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Perceptions and experiences underlying self-management and reporting of symptoms in teens with asthma.

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Published:1st Mar 2017
Author: Mammen JR, Rhee H, Norton SA, Butz AM.
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Ref.:J Asthma. 2017 Mar;54(2):143-152.
Perceptions and experiences underlying self-management and reporting of symptoms in teens with asthma

Teens often have inadequate asthma self-management and control. However, little is known of their perceptions of or rationales for self-management behaviors.

Objectives: To explore how teens self-manage asthma, including experiences, perceptions, responses to and reporting of symptoms.

Methods: A case-based, qualitative-descriptive design was used. Data were collected from minority and non-minority teens with controlled and uncontrolled asthma and their respective parents (N = 28). There were four data-collection points, including: (1) a primary teen interview; (2) parent interview; (3) 2-week self-management voice-diary; and (4) follow-up teen interview, incorporating symptom-response card-sorting to map symptoms and associated self-management responses. Seventy data sources were included in the analysis.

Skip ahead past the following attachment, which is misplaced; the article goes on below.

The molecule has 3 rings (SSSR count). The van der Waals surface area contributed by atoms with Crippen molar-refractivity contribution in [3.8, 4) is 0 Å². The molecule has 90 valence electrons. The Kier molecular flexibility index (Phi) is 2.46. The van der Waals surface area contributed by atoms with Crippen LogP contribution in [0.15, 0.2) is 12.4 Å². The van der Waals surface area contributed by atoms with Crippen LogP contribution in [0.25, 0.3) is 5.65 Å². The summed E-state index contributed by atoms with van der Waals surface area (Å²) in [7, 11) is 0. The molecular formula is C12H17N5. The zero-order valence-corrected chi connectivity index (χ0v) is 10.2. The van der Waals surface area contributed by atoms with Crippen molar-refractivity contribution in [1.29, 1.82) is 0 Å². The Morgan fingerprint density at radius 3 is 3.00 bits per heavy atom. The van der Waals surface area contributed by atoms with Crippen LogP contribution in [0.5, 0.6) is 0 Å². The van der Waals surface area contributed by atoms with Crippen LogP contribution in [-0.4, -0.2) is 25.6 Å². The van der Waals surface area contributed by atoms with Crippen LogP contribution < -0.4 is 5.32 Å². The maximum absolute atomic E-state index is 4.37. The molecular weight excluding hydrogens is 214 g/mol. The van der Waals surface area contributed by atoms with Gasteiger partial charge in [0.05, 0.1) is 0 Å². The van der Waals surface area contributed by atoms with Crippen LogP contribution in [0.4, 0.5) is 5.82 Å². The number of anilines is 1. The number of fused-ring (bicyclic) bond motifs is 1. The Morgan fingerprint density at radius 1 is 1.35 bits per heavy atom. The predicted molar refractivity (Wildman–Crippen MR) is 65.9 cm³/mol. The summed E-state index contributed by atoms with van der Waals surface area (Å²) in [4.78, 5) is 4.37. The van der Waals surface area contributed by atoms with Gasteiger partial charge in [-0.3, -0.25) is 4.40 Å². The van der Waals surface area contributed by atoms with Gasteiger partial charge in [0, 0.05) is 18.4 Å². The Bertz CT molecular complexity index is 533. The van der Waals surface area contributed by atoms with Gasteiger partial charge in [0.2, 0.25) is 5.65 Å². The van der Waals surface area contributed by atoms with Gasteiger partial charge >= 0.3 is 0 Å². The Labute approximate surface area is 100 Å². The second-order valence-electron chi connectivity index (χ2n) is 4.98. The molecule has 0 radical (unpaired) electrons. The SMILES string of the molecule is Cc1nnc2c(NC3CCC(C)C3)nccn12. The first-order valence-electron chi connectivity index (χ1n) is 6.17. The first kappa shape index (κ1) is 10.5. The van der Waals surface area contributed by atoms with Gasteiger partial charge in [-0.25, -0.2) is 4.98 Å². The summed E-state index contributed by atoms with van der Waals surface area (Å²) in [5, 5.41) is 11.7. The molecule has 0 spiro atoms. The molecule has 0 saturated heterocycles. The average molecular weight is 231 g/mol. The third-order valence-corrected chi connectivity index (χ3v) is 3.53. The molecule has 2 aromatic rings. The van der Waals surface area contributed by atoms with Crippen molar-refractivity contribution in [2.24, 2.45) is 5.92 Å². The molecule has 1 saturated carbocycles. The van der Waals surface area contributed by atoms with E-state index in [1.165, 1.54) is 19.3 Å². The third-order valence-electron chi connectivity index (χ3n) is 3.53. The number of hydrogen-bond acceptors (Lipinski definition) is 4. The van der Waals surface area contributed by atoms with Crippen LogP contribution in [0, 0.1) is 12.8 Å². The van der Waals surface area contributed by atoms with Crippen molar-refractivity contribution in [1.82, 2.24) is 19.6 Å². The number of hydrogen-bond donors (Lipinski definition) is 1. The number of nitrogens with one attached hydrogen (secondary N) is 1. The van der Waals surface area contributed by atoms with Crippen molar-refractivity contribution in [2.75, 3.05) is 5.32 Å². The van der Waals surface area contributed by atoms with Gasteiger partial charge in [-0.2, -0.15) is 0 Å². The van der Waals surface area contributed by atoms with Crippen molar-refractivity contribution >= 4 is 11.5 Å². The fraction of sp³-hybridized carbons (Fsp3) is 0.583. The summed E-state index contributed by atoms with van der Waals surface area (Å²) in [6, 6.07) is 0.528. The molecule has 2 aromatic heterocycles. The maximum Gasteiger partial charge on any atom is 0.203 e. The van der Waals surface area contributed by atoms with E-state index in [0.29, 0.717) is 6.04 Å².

Results: Teens thought of their asthma symptoms as normal or unusual relative to their personal baseline symptom pattern; Those with uncontrolled asthma normalized higher levels of asthma symptoms than their counterparts with controlled asthma. Second, teens' decisions to treat symptoms of asthma with rescue medication were based on perceived benefits, burdens and accessibility of treatment balanced against perceived normalcy of symptoms. Teens with uncontrolled asthma had substantially higher treatment thresholds and delayed responses to symptoms compared to controlled peers. Third, teens never reported perceived normal symptoms of asthma to parents or providers, who were thus only aware of unusual or visible/audible symptoms.

Conclusions: Teen's perceptions of symptoms and understanding of what is normal is the basis for self-management decisions. Improving self-management will likely entail modifying perceptions of symptoms and benefits/burdens of treatment to achieve healthier self-management patterns.


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